Read the Fall 2017 Bioagricultural Sciences and Pest Management’s Newsletter! Information about upcoming events, incoming graduate students, awards and recognitions, retirements, graduations, and more! Click on the cover below to read.
This past Spring of 2017 the Western Society of Weed Science held their annual meeting. This us an annual meting of weed science specialists in order to promote the advancement of weed science students and research. During this meeting there were many poster and research presentations, as well as fellowships and scholarships awarded. BSPM really put their best foot forward in these competitions!
The following Awards were presented to these BSPM Graduate students:
The Elena Sanchez Memorial Scholarship was received by Neeta Soni.
Mirella Ortiz won first in the “Graduate student poster presentation in the Aquatics, Weeds of Horticultural Crops, and Basic Biology and Ecology” category, with her poster Absorption Rates of 2,4-D Butoxyethyl Ester and 2,4-D Amine by Eurasian Watermilfoil.
The second place winner, in the “Basic Biology and Ecology” oral presentation section, was Neeta Soni; her presentation was titled Integrated Weed Management of Winter Annual Grasses in Wheat using Harvest Weed Seed Control.
The second place winner, in the “Weeds of Agronomic Crops” oral presentation, was Curtis M. Hildebrandt; his presentation was titled Viability Assessment of Mutagenesis-derived ACCase Resistant Wheat Lines as a New System for Control of Winter Annual Grasses.
Congratulations, weed science students!
In addition to wining these honors, Curtis Hildebrandt also lent his photography talents to assist with the WSWS Spring 2017 Newsletter whose link can be found below.
Also featured in the Newsletter is an article about Derek Sebastian, a former BSPM graduate student who has joined the Vegetation Management Stewardship Team as a Graduate Scholar through Bayer Cooperation. Feel free to read about it!
Every year, the CSU Alumni Association recognizes the most outstanding CSU teachers with the Best Teacher Awards. Teachers are nominated by students and alumni and are selected by a committee of faculty, students and members of the Alumni Association Board of Directors. For 7 years, Matt Camper has taught entomology in the Department of Bioagricultural Sciences and Pest Management. He serves as the director for the CSU Bug Zoo, the live arthropod collection used for Extension and outreach. Matt has broad research interests around pest insect species in Colorado, including insect pests of horticultural commodity crops. He assists with insect samples that are submitted by companies and individuals from around the United States and helps identify and create management plans for their pest problems. His work is expanding to urban entomology and the Cimex species (bedbugs and relatives) pest complex.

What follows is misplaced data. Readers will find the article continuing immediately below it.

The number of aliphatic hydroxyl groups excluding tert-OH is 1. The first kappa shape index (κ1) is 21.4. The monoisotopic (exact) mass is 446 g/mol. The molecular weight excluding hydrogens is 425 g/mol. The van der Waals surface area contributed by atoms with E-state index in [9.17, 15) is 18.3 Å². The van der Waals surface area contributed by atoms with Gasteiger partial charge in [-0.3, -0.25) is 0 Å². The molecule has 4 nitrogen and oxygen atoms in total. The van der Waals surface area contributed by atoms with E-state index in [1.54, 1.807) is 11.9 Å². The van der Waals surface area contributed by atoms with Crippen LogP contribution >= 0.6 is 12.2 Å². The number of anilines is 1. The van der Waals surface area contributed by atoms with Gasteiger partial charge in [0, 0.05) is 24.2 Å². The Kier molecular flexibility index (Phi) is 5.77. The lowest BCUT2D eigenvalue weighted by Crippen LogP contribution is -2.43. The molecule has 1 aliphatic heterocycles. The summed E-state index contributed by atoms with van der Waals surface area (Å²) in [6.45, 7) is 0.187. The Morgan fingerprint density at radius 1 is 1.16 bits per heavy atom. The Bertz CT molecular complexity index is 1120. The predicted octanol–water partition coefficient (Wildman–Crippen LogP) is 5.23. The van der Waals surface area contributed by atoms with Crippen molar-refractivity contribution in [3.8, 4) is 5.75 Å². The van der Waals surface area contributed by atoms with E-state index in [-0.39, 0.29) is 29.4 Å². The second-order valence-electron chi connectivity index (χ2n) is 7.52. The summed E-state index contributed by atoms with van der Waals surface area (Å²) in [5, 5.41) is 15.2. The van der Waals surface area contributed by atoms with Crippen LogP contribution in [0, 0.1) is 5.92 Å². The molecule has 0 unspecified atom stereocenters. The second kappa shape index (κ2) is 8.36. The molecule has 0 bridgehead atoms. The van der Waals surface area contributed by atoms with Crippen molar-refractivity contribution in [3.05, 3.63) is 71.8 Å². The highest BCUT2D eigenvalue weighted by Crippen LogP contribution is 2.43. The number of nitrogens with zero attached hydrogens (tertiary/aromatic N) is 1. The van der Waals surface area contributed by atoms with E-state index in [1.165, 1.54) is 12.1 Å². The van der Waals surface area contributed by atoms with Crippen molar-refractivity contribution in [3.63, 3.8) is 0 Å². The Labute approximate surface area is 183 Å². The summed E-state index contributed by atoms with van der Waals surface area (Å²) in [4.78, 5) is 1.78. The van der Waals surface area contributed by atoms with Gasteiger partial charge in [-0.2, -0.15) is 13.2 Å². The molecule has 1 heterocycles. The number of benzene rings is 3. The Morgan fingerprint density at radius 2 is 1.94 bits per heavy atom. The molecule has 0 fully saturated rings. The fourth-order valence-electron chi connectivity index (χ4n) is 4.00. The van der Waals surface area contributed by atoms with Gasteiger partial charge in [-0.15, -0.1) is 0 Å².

Not only is he one of the recipients of the Best Teacher Award for 2017, but he has received numerous awards including: The Charles N. Shepardson Faculty Teaching Award from CSU’s College of Agricultural Sciences; The Pi Beta Phi’s Professor/Teacher of the Month Award from Pi Beta Phi Fraternity for Women; and The International Education “Globie” Award from CSU’s Office of International Programs (two-time winner!).
For more information about the Best Teacher Awards, please visit the Alumni Association website.
In February, 35 graduate students were chosen to compete for the Vice President for Research Fellowship. Their goal, to completely convey the essence and most important findings of their research. Their time limit, 3 minutes. Their motivation was a $4,000 scholarship for school and travel support for their research.
14 student came away with the prestigious VPR Fellowship, as well as opportunities to participate in professional development workshops as well as mentorship, leadership, and engagement opportunities within the next year. Two of these students belong to BSPM!
Lisa Mason, VPR Fellow representing the College of Agricultural Sciences 3 Minute Presentation: “To Bee or Not to Bee: An Urban Ecology Question”
Lisa Mason achieved her undergraduate degree through CSU in Forestry Biology and Performing Arts, she currently does research in the Pollinator Lab and is pursuing a Master’s Degree in Entomology. Along with being an outreach Forester for the Colorado State Forest Service, she is studying bee diversity and abundance in urban areas. She started ‘Native Bee Watch,’ an observational data citizen science program. Her intention was to look at the efficacy in citizen science for long-term pollinator monitoring and how urban areas may affect bee species diversity and abundance.